NPR logo Emanuel To Step Down As White House Chief Of Staff

Politics

Emanuel To Step Down As White House Chief Of Staff

White House Chief of Staff Rahm Emanuel (right) speaks to Phil Schiliro, assistant to the president for legislative affairs, in the East Room of the White House earlier this month. Emanuel will step down Friday to pursue a possible bid for Chicago mayor, sources tell NPR. Charles Dharapak/AP hide caption

toggle caption
Charles Dharapak/AP

White House Chief of Staff Rahm Emanuel (right) speaks to Phil Schiliro, assistant to the president for legislative affairs, in the East Room of the White House earlier this month. Emanuel will step down Friday to pursue a possible bid for Chicago mayor, sources tell NPR.

Charles Dharapak/AP

White House Chief of Staff Rahm Emanuel will step down Friday to pursue a possible bid to become the next mayor of Chicago, sources close to him confirmed Thursday to NPR.

Emanuel, a former congressman and Clinton administration adviser before accepting the chief of staff position in November 2008, will announce his resignation Friday, two Chicago-based sources said. He then will visit Chicago neighborhoods as soon as this weekend to hear voters' concerns ahead of a "possible" run for mayor of the Windy City.

The sources said President Obama would hold a Rose Garden briefing Friday where he would thank Emanuel for his service.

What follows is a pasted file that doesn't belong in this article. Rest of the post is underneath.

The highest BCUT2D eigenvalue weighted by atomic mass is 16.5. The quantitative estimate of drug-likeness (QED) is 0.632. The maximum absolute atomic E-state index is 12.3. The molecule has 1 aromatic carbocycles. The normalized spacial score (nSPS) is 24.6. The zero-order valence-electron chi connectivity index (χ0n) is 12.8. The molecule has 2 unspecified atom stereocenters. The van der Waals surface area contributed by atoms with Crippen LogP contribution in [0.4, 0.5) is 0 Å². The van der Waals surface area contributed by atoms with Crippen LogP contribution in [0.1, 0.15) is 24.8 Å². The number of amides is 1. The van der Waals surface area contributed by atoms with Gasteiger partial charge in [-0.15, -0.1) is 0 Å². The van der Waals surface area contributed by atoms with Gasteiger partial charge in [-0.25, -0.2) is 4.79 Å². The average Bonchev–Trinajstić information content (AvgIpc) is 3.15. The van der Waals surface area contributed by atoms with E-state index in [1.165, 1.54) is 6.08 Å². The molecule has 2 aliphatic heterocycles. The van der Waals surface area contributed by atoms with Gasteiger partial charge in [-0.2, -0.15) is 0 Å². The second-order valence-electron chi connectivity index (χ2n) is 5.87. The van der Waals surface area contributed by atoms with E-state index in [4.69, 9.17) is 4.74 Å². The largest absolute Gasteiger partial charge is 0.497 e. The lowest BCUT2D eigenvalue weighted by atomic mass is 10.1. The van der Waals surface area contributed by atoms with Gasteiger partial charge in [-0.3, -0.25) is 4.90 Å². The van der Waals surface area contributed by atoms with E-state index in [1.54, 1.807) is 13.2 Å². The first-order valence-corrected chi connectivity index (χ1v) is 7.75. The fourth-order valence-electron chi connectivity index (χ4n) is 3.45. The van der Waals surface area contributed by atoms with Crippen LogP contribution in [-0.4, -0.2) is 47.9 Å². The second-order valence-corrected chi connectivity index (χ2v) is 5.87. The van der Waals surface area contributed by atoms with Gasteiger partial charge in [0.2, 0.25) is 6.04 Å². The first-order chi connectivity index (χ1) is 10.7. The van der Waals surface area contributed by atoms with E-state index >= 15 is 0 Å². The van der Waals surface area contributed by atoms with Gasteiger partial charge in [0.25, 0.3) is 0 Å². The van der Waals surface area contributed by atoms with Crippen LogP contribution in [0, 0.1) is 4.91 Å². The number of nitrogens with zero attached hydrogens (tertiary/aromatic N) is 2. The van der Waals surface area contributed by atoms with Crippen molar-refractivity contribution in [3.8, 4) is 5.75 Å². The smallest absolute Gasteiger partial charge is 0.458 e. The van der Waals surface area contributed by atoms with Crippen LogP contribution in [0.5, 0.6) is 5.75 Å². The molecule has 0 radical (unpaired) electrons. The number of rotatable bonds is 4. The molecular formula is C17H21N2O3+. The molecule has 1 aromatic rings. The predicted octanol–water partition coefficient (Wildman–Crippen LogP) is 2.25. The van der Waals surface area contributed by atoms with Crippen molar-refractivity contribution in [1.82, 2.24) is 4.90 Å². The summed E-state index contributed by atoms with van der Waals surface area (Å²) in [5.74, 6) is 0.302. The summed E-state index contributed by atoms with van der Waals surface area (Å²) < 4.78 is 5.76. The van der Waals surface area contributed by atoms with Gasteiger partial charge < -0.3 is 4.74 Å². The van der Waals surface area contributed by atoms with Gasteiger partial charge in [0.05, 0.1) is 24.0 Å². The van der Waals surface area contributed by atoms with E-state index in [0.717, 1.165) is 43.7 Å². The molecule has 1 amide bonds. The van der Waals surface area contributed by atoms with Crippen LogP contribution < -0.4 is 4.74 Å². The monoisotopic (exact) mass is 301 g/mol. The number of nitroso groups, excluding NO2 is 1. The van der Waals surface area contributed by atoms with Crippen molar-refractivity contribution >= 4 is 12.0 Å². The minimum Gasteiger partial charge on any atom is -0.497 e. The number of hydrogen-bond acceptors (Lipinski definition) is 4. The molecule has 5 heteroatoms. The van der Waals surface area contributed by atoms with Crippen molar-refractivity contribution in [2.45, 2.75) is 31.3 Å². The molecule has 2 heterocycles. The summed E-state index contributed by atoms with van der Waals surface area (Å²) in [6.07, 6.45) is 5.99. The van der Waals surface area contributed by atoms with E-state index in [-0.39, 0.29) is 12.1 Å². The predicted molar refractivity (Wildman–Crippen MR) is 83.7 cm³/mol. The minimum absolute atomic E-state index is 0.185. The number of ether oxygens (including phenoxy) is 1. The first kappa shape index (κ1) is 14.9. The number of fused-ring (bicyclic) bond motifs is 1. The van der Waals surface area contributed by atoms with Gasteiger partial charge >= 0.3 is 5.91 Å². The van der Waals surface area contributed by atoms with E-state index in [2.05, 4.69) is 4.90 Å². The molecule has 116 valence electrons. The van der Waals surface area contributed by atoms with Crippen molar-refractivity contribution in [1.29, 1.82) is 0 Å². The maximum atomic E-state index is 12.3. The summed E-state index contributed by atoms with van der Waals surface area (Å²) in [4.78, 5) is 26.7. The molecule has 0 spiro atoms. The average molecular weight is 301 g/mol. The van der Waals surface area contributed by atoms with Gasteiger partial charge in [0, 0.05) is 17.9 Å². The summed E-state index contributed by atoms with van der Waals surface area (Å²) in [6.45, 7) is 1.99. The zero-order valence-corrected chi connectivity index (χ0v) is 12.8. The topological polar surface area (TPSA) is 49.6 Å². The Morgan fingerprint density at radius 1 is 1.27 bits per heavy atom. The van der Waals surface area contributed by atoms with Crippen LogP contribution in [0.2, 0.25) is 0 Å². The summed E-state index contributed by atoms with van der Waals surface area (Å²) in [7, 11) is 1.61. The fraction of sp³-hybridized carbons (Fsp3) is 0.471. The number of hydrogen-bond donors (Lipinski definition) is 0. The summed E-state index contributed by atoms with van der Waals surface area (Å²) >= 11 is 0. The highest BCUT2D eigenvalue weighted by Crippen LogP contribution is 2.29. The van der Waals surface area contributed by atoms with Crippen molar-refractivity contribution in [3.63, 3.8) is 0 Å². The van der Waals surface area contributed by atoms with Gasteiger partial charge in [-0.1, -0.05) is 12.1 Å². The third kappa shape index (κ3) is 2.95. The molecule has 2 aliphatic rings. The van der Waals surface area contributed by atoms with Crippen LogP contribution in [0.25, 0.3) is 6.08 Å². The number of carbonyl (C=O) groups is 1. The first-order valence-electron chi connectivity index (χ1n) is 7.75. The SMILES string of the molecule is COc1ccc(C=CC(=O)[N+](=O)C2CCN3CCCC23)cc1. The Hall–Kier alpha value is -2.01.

Speaking to reporters Thursday, White House press secretary Robert Gibbs declined to confirm the departure of Emanuel but said the president would make a personnel announcement at 11:05 a.m. ET Friday.

When asked whether senior advisor Pete Rouse might be named as interim chief of staff, Gibbs declined again to comment, other than to say the president has "complete loyalty and trust" in Rouse.

Emanuel started his political career as a policy adviser and fundraiser on Chicago Mayor Richard Daley's 1989 campaign. The chief of staff's plans have been the source of widespread speculation in both Chicago and Washington since Daley announced this month that he would not seek another term in the February election. In an April television interview, Emanuel had called it "no secret" that he'd like to run for mayor.

Daley, who has held the mayor's job since 1989 and carried on a family dynasty, surprised many with his announcement. The choice for Emanuel suddenly became whether he would make a dash for the political job he has openly coveted, at a cost of uprooting his family again and quitting his post of national influence more quickly than expected.

David Shaper, Scott Neuman and the Associated Press contributed to this article.